Some English speakers believe this one language is sufficient for all their needs, especially since English is so widely spoken. It’s possible to travel to, even live in other countries without learning their language because you can rely on finding English speakers anywhere, is their argument. But the widespread use of English can be a real hindrance if you do want to learn another language.
A few days ago we took our car to the garage for its annual service. I started to explain – in simple Greek (the only kind I know) – that the car was now 1 year old and ready for a service. I wanted to check whether this was just an oil change as suggested in the service booklet. Part way through my dialogue the salesman interrupted me to say ‘I do understand English’.
‘I know’, I replied, but I’m trying to learn Greek’. He kindly let me finish, and we soon had to revert to English anyway because my ability to take a conversation beyond the basics is still ‘in progress’, and my ability to understand, especially when the Greeks speak at their normal speed, is not that good. You can almost hear the cogs slowly grinding away in my brain, trying to process what I’ve heard into something I can understand before it gets repeated to me in English.
On other occasions my Greek question has been answered in English which can be discouraging. My Greek was understood, but the listener knew Greek wasn’t my first language so moved into his own second language of English, which he expected me to understand. I don’t go around with I AM ENGLISH tattooed on my forehead, so I assume people don’t automatically work out I’m English from the way I attempt to speak Greek, or maybe they do?
But then there are times when my first sentences in Greek are interpreted as my having a good understanding of the language, and the listener continues the conversation in Greek which goes straight over my head, so fast I can feel my hair blowing in the breeze created by the words speeding past. And I stand there looking confused, trying to remember how to say I don’t understand. You just can’t win!
Yesterday I visited my landlady for some Greek help. She had corrected a short email I sent her, and I wanted to understand the errors I’d made. She very patiently talked me through these, showing me where I’d use the wrong tense or article, and where my words were correct but I wasn’t saying something the way Greek people would.
I wanted to repay her help, and suggested that I help her children with their English, by writing them a few questions. I asked to see their school books to find out how far they’ve got and I was surprised. A 10 year old was being taught about different verb tenses in a second language. She wasn’t just being told ‘in English you say X’, her workbook explained that this was the simple past. Or she was being asked to answer questions using superlatives and comparatives. This was how she had learned Greek, her first language, and it was being used naturally to teach her a new language.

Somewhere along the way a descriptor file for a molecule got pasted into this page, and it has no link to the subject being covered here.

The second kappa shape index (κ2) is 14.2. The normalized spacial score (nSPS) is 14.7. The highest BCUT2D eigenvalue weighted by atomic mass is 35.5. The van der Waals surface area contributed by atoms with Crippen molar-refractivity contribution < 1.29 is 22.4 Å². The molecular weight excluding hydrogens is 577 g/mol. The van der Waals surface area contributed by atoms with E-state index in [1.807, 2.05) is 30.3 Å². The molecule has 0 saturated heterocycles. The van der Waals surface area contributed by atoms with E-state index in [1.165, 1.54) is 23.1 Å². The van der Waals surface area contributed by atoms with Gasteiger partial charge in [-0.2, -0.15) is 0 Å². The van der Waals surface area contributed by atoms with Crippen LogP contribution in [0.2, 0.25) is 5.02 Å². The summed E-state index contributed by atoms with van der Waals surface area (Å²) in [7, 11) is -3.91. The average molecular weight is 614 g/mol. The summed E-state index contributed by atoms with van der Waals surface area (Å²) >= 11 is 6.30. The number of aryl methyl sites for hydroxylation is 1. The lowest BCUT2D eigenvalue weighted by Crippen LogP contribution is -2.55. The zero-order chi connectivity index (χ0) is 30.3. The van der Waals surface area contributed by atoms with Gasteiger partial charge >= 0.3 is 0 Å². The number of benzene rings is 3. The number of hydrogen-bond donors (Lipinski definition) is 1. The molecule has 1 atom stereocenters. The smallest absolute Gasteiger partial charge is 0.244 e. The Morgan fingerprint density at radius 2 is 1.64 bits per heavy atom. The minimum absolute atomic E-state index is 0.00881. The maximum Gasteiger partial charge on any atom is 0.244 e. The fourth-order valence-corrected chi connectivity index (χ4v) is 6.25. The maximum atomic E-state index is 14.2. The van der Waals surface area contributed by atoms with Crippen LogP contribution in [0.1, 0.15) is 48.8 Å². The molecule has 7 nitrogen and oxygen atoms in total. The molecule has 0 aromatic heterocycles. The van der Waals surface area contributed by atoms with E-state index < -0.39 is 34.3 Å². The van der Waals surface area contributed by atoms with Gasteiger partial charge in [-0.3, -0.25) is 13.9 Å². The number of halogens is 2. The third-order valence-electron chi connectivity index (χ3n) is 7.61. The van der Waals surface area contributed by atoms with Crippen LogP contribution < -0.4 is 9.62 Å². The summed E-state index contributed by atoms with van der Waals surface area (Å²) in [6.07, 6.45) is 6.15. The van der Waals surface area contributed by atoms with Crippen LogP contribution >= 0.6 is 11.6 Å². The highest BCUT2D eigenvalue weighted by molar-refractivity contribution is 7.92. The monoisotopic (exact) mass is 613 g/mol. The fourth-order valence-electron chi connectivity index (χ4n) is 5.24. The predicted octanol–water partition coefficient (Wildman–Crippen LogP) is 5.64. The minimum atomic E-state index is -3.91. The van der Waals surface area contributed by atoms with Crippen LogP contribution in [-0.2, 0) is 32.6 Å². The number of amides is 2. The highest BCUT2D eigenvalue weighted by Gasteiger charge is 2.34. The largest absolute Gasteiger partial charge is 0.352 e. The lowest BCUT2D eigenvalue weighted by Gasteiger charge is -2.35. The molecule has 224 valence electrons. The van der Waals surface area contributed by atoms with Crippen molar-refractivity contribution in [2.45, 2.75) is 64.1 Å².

I brought some of the books back to show Ken.
‘What’s a superlative?’ I asked him. He just looked at me.
‘How about a preposition of place?’ I continued.
‘A what?’ he replied.
I an so envious! I was never taught English in this way (and nor, it seems, was Ken). When it’s your native language and you’re learning as you develop speech so much of what you learn is unconsciously done. So I know I can use the language correctly, I know that I use the simple past when it should be the simple past, not the continuous. I know I use the infinitive in the right place. I use superlatives and prepositions every day. But I couldn’t explain to anyone that this is what I’m doing because I never learned these things specifically in school.
If you really want to make me squirm all you’ve got to do is start talking about subjunctives or prepositions. What’s worse is that I feel I ought to understand them, but it’s become one of those mental stumbling blocks where the harder I try, the less I succeed. So as far as English is concerned I’m willing to continue in a state of conscious ignorance, trusting to instinct in my use of the language. But that’s not very helpful for my Greek.
One of my big struggles with Greek is verbs. Remembering how the endings change from one tense to another and which ending you use to incorporate the correct subject (I, me, they etc. aren’t used separately, they’re bundled up in the verb ending) is challenging enough, but then I also need to work out exactly which tense to use as well. And this is something where I have no conscious formal understanding from my own language to help me work it out.
Then there are the articles. When you’ve grown up with ‘the’ and ‘a/an’ being used for everything, the number of articles used, depending on case, gender etc. is daunting. Add to that the ‘helpful’ fact that you can put words in different orders in a Greek sentence and it will still mean the same thing, and it’s a good job we’re here for the rest of our lives as there’s a very long way to go.
It’s not all discouraging though: Greek people are often lavish with their compliments. Our car salesman told me my Greek was better than his English – which it definitely isn’t – but it was nice of him to say it, and my landlady complimented my efforts, especially the 2 sentences where there was no yellow highlighting of errors. And I know I’m not taking the easy route as I’m trying to use those things I have most challenges with, like different verb tenses and possessive cases, so in a way I’m setting myself more of a challenge than I might need to.
Now then, did she hit him or was it the other way round. Where’s that workbook…